By the late 90s ‘gangsta rap’ was just rap; the most popular and commercially viable take on hip hop, it dominated the charts and launched MC after MC to stardom, lifting many from the deprivation in which its roots were laid. However, mainstream success meant something had to give. While the likes of Nas and Jay-Z continued to rap about the hustle, telling stories of rags to riches with ever increasing lyrical dexterity, the commercial success fused with the gangsterism of the genre’s foundation laid the path for its own destruction.

As the 90s became the noughties gangsta rap belonged firmly to the mainstream, while the underground was still bumping Wu Tang and NWA, it had moved on, leaving the genre open to the power of money. The likes of G-Unit and Cam’ron mixed traditionally gangsta rap lyrics with poppier, R&B influenced production, the perfect soundtrack to the economic boom of the early two thousands. Similarly the cartoonish violence introduced to hip hop by the likes of Wu Tang Clan had come full circle, with Eminem and DMX popularising the ‘horrorcore’ sound.

(Wu-Tang Clan © thelineofbestfit)

Today gangsta rap still dominates, be it Lil Wayne or Lil B, the confrontational and braggadocios aspects of the genre live on through Trap and Drill music, less lyrical but just as ‘gangsta’ as their predecessors, while the honest lyricism and social conscious aspects, as well the funk influenced production manifest through the work of artists such as Kendrick Lamar and Vince Staples.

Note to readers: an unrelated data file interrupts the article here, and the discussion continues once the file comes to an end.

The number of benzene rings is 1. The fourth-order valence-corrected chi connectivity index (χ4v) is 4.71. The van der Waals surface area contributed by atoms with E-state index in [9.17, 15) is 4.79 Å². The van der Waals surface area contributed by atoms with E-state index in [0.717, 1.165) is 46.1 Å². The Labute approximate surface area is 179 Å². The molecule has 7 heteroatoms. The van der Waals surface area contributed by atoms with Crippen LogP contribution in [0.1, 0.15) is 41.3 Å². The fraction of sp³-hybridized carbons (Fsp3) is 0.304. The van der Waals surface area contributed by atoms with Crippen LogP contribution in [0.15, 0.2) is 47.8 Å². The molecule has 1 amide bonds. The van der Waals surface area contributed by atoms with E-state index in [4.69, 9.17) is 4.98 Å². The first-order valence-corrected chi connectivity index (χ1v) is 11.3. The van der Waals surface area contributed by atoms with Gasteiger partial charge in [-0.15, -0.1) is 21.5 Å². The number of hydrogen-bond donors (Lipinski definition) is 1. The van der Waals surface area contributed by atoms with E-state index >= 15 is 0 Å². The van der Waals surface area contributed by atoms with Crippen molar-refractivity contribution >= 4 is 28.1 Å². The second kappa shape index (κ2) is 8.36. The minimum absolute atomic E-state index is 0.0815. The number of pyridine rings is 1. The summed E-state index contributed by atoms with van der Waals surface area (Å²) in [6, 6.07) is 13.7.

Paradoxically embraced and rejected by the mainstream, it’s a genre usual discussed in the context of its problems

Despite its wide ranging influence and revolutionary nature, gangsta rap is rarely given the credit it’s due. Paradoxically embraced and rejected by the mainstream, it’s a genre usual discussed in the context of its problems, of which there are many, and which we shall address in an upcoming piece. Yet its fiery brand of hip hop was one that launched the genre to a level of visibility it may have never reached otherwise and its controversy was an important part.

Mike Skinner once said of Garage that “you could forgive it all of its inexperience, of all its brashness because it was real”. I think the same holds true for gangsta rap — for all of its comic book violence, rampant misogyny and lyrical embellishment, the attitude and stories it told were real, it held a mirror up the side of America no one wanted to talk about and forced a conversation. Most importantly however, it pissed off Bill O’Reilly, and for that we can all be thankful.